Dubrovnik, Croatia

If it’s good enough for King Joffrey, it’s good enough for you
About a 15-minute drive from the Old City, there is a restaurant, carved into the side of the cliff, nestled on the eastern flank of a quiet Adriatic bay, where a smiling Croatian man might park his boat a stone’s throw from your table. He will carry in a grip of langoustines, mussels, or a cuttlefish, and your waiter will happily tell you that that’s what’s on today’s menu at Gverovic Osan . That waiter will then point to the lounge chairs situated on the nearby shore, offer you a bottle of local white wine, and tell you to swim and sunbathe for the next hour while the chef cooks your meal. It’s there, floating in the Dalmatian coast’s greenish-blue waters, that any worry of Dubrovnik being overrun by tourists will fade from your mind.6849713-croatia-pictureseuropemediterraneancroatiacroatiades_001505dubrovnikres_000465

The city’s ideal balance between old-world charm and modern European flare has contributed to a surge in popularity (and Game of Thrones, which is filmed on the city’s iconic, well-preserved medieval City Walls, surely helped), but gems like Gvervic Orsan are still waiting to be discovered. After you’ve exhausted the rich history of Dubrovnik, get on a ferry and visit Hvar or Mljet in the nearby archipelago.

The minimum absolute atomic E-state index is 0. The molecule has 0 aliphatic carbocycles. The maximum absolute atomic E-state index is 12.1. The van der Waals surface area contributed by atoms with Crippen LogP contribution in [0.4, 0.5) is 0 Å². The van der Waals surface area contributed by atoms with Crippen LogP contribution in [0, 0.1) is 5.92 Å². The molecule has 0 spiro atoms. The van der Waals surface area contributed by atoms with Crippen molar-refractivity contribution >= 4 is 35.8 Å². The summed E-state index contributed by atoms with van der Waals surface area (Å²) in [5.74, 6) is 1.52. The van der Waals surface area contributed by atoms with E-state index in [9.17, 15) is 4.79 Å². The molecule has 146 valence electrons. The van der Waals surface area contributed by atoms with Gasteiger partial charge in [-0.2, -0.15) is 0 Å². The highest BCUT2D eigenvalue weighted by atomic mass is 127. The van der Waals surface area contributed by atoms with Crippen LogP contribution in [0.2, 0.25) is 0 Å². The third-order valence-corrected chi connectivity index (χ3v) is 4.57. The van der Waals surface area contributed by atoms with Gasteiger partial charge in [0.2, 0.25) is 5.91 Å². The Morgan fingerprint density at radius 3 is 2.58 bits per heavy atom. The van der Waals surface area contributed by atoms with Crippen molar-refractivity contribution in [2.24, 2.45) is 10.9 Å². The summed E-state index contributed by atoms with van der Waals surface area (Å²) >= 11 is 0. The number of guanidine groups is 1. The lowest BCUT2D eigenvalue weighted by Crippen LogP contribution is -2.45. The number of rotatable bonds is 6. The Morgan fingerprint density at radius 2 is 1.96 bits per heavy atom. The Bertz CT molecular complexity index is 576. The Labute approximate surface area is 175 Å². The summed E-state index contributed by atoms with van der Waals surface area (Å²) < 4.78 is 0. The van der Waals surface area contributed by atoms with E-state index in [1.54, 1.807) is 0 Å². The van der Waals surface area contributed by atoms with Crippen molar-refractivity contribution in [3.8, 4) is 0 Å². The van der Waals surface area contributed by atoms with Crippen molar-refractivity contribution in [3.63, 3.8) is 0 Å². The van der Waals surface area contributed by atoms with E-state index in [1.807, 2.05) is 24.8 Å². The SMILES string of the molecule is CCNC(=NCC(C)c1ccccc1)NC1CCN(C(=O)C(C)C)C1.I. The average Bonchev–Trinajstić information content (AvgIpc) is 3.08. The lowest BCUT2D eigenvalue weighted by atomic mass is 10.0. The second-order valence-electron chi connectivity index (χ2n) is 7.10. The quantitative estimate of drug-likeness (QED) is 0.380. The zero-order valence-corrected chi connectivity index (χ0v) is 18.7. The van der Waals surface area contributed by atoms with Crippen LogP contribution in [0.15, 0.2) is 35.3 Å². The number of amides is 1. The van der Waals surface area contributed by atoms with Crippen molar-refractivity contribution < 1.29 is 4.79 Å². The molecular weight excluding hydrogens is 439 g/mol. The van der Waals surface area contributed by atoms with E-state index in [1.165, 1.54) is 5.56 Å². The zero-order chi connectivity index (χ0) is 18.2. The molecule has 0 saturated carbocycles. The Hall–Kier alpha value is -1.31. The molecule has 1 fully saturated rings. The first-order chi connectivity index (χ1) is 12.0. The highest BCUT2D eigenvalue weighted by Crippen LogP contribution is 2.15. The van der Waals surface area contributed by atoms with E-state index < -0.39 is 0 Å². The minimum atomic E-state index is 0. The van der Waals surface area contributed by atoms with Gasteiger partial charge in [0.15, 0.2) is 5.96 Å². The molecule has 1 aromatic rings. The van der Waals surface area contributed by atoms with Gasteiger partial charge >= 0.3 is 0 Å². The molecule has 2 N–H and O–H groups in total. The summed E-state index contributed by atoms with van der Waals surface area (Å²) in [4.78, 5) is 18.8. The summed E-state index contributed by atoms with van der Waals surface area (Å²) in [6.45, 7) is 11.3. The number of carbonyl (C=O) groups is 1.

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The Lost World and Angel Falls

 

Conan Doyle’s classic adventure novel was inspired by Venezuela’s “Lost World”, a region of dense jungle and rolling grassland dominated by immense sandstone table mountains known as tepuis. You’ll trek to the summit of Mount Roraima, a maze of blackened rock and babbling streams with unique plants and rare carnivorous frogs. Visit Auyán-tepui and see Angel Falls, the world’s highest waterfall, as it plunges 3,200ft., 15 days; £2,799pp, including flights.angel-falls-large.jpg